After you get to know about the parasites and viruses existing in the raw shrimp, you would no longer inquire; can you eat raw shrimp. Vibrio bacterium present in the raw shrimp causes diseases such as cholera and gastritis, whereas Bacillus is responsible for gastrointestinal infections and severe food poisoning in high-risk individuals.

Another life-threatening and contagious condition called norovirus is related to the consumption of raw shrimp. Consuming bacteria containing food is the biggest reason for illnesses like nausea, vomiting, diarrhea, and fever, all of which can eventually lead to food contamination. In the US, there are around one million food intoxication cases per year, out of which 5000 do not survive. After learning about that statistics, we doubt anyone would be asking the question “can you eat raw shrimp?” after this.

Raw Shrimp Can Be Life-Threatening For High-Risk Groups

The high-risk groups for the illnesses caused by raw shrimp consist of pregnant women, people with pre-existing injuries and illnesses,  young children, babies, and elderly people. All of these groups have weakened or developing immune systems, that can easily be damaged by eating bacteria-laden raw shrimp. Their compromised ability to fight off the viruses and bacteria in the raw shrimp makes them more prone to illness.

In many instances, the conditions aggravate and become life-threatening just because of ingesting some raw shrimp in sushi or other forms. If you are a pregnant woman or an older adult looking for the answer to the question; can you eat raw shrimp, it is an absolute no for you. Although fish and seafood like crabs and shrimps are full of necessary nutrients for these groups, they should never be consumed raw.

Buying And Storing Raw Shrimp

When you know the dangers of raw seafood, your mind stops asking, can you eat raw shrimp. But to eliminate the risks of food contamination through raw shrimp, you must know the right way of selecting and storing your raw shrimp. There are so many things that should be considered when choosing the healthiest raw shrimp, such as:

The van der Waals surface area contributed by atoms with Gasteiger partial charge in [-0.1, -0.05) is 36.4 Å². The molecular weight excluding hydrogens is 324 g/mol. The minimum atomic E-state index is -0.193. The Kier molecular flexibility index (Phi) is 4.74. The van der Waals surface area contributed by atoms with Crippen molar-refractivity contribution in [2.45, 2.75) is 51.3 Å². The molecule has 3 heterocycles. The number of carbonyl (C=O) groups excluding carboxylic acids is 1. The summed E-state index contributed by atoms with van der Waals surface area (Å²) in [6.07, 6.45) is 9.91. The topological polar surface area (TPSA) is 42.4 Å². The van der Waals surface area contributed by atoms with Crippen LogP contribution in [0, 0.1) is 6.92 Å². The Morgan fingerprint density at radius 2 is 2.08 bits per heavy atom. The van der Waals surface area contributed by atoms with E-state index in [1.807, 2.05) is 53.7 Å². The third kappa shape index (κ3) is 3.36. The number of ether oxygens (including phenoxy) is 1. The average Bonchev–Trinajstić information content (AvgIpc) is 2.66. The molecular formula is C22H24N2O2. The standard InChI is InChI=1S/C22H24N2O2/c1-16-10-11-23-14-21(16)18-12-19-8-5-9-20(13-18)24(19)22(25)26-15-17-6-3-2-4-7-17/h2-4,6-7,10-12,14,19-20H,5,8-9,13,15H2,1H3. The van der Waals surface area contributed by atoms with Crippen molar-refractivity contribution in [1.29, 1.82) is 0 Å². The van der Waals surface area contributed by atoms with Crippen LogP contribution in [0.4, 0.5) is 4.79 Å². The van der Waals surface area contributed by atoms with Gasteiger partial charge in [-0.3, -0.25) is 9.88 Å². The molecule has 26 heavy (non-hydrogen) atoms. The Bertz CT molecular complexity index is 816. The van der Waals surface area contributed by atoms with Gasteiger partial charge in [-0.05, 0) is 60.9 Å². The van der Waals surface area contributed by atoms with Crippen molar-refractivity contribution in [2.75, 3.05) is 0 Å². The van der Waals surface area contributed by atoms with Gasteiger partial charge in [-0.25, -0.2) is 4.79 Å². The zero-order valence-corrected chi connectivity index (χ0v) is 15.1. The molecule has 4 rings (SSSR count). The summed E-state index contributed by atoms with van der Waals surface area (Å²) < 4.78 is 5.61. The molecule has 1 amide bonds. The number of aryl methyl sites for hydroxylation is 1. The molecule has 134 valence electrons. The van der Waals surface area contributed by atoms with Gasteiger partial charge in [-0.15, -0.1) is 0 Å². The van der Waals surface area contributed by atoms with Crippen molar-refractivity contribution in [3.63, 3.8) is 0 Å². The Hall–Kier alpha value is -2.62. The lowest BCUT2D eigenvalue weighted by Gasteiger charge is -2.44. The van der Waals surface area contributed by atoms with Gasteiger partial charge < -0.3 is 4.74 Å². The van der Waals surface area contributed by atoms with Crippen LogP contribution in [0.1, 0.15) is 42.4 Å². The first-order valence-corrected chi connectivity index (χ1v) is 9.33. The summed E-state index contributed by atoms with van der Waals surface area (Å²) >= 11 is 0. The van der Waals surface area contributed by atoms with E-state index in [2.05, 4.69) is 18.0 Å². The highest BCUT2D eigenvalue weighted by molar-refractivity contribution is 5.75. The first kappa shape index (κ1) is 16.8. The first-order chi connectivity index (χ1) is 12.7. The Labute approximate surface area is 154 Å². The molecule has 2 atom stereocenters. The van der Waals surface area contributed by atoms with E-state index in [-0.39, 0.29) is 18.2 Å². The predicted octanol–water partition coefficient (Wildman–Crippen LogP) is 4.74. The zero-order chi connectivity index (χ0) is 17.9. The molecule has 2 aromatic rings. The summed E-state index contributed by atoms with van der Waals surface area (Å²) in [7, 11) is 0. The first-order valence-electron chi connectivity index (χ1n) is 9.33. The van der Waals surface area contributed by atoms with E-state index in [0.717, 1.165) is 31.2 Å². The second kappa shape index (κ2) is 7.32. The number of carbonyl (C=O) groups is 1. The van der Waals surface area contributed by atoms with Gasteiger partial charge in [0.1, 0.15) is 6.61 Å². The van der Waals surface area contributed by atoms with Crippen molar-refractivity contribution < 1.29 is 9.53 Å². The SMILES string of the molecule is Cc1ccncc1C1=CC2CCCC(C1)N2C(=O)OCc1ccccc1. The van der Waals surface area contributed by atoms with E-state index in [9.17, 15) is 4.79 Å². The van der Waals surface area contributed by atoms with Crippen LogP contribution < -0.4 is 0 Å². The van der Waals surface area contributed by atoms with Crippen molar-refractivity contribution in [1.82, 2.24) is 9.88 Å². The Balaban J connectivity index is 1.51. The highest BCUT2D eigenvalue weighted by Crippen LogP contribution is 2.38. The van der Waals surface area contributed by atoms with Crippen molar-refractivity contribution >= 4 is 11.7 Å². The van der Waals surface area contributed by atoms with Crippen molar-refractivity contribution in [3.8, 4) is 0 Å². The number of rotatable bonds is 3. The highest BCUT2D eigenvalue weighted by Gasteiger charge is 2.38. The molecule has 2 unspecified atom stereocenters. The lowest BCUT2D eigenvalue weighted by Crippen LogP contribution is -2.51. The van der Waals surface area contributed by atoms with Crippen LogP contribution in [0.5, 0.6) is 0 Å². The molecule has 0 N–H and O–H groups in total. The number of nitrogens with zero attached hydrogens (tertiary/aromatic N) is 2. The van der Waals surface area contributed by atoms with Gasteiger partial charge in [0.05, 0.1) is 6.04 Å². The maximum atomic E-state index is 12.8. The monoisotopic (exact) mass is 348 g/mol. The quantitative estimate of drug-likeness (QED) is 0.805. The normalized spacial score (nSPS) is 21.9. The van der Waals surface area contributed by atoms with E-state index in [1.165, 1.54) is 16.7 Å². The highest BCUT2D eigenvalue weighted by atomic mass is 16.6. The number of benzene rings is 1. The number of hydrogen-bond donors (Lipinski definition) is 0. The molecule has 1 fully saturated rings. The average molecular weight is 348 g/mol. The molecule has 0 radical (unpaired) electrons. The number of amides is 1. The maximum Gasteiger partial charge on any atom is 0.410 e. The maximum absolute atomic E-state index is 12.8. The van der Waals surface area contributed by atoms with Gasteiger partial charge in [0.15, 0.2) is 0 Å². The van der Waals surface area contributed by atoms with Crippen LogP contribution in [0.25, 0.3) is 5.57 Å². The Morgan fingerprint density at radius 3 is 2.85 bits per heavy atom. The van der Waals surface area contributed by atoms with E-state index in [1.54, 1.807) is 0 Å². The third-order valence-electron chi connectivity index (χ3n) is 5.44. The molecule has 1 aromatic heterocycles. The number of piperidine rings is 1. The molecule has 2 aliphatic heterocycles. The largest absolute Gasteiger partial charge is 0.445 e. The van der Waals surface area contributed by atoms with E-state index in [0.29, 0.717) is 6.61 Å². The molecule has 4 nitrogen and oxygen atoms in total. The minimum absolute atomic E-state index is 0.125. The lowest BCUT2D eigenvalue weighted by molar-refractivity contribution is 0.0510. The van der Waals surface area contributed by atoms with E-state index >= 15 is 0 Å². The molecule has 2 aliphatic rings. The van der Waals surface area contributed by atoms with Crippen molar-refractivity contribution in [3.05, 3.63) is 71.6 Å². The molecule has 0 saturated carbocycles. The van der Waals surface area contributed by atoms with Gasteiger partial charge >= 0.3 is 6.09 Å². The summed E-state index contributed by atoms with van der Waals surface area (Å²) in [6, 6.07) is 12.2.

Varieties

First of all, when you go to a market to buy raw shrimp, you must have a clear idea of the purpose of the shrimp, because specific varieties of shrimps have diverse food uses. Such as the white and pink shrimps are mostly used for making sushi and spot shrimps are commonly used for making cocktails and salads.  Most people get an idea of what they want by the color of the shrimps. Some of the famous ones include pink, white, brown, and white. If you are out there buying tiger shrimps, the first thing you need to make sure of is that they have dark tiger-like stripes on their shells.

Size

Those who are regular buyers of shrimps know that they are usually sold in terms of size or the count of the shrimps. How many shrimps you need for a dish depends entirely on your selection of the shrimp size, the smaller the shrimps, the higher the count.

Normally, one or a half-pound measures are used for smaller and medium shrimps. In each pound, the number of shrimps you take home varies according to the size. On average, in one pound there are about a hundred mini shrimps, 45 small, 30 large, 17 extra-large, 12 jumbo, or less than 10 colossal shrimps.

Selection

Shrimps are available in different forms, from frozen to fresh and farmed to wild shrimps. Frozen shrimps are put into commercial freezers as soon as they are caught and can be used after months unless defrosted. Fresh shrimp markets have shrimps that have been caught recently but have only been refrigerated for a couple of days.